Irish runners-up determind 16 months after end of the season

The 1907/08 season ended with the Belfast clubs Cliftonville and Glentoran ranking equal on points behind champions Linfield. Since goal average were not used yet to break ties in the Irish League, the contenders were required to play off. The match ended drawn and had to replayed. This, however, did not take place until August 20, 1909 (!), when Cliftonville won 3:2 and finally became Irish runners-up – 16 months after the season was over! Cliftonville, incidentally, also had the much better goal average.




Players force a change of referee and annulment of second-half match time played

Norwegian cup final in 1909 Odds BK (Skien) met Ski og FK Lyn (Oslo, at the time called Kristiania) for the second consecutive time. The title holder FK Lyn were leading 2:0 at half-time. During the second half, after one hour of total game play, the Odds players were increasingly feeling robbed and refused to continue under the direction of referee Christian Wiese. They protested so strongly that another referee (Thorvald Torgersen, also from Kristiania) took over and the game time played after the change of ends (15 minutes) was annulled. The new referee restarted the match from minute 46 on and things did indeed start looking up for Odds. They equalised with two goals and forced an extension, but Lyn prevailed in the end (4:3). Thus the embarrassment of abandoning a match could be avoided.


Scottish international, rugby ace and veterinary surgeon

Harold McDonald Paul, born in Gourock (Renfrewshire) on August 31, 1886, joined the Glasgow amateur club Queen’s Park FC while still a teenager and stayed with them until 1914. He developed into a quick outside left with a powerful shot. Since he attended the Crieff Academy, which also was a big rugby school, he also was a very good rugby player. He studied veterinary medicine, specialised in veterinary surgery and worked mainly in England. He played two full “A” internationals for Scotland in 1909 and served with the Royal Army Veterinary Corps during World War I. He died on April 19, 1948.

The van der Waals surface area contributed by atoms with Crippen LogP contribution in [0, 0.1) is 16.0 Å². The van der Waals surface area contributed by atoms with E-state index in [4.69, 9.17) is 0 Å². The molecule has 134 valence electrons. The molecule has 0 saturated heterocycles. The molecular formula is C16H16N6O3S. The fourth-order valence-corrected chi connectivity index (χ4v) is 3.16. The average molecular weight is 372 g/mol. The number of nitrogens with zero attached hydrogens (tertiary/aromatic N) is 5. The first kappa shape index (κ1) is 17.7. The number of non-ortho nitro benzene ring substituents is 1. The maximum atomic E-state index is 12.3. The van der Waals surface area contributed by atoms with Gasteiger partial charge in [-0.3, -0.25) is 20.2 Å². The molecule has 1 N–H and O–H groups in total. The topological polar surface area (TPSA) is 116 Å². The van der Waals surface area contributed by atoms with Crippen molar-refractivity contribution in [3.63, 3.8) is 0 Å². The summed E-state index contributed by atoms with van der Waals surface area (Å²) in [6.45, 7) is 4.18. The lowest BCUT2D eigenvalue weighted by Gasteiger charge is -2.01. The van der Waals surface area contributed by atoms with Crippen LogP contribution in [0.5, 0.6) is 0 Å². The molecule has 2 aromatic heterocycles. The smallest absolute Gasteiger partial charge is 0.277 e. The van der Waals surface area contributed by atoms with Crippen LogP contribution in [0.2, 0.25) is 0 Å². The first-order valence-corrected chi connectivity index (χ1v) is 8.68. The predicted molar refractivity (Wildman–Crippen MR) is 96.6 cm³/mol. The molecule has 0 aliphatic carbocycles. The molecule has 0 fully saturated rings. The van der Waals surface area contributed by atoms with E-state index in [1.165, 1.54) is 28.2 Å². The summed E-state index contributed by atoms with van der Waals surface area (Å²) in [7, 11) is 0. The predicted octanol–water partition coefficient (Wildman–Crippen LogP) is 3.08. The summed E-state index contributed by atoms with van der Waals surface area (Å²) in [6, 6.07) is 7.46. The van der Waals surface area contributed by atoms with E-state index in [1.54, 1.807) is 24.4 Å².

German international, natural scientists and expert philatelist

Germany came to its first victory in an full “A” international in Karlsruhe on April 4, 1909 (1:0 Switzerland). Instrumental in this win was right full-back Dr. Otto Nicodemus, a sturdy and precise defender who was born in Biebrich (a section of Wiesbaden) on June 21, 1886. He studied natural sciences, later became the head of a laboratory and also played for Freiburger FC. He also was one of the top German philately experts. He died from a stroke on December 2, 1966.


No Scottish Cup winner because of hooligans

The Scottish Cup final of the 1908/09 season was contested by the Glasgow titans Celtic and Rangers. This dramatic match, attended by 70,320 spectators at Hampden Park, remained drawn (2:2) even after extension. The replay took place at the same place on April 17, 1909, before a crowd of 60,980. Shortly before the end of regular time the score stood 1:1, but before the match could be extended, a mob laid siege to the pitch and the match was abandoned in view of the great risk to the players. Since the mob consisted of both “Gers” and “The  Bhoys” supporters, the Scottish FA decided not to award the trophy that year and not to declare either side the cup winner.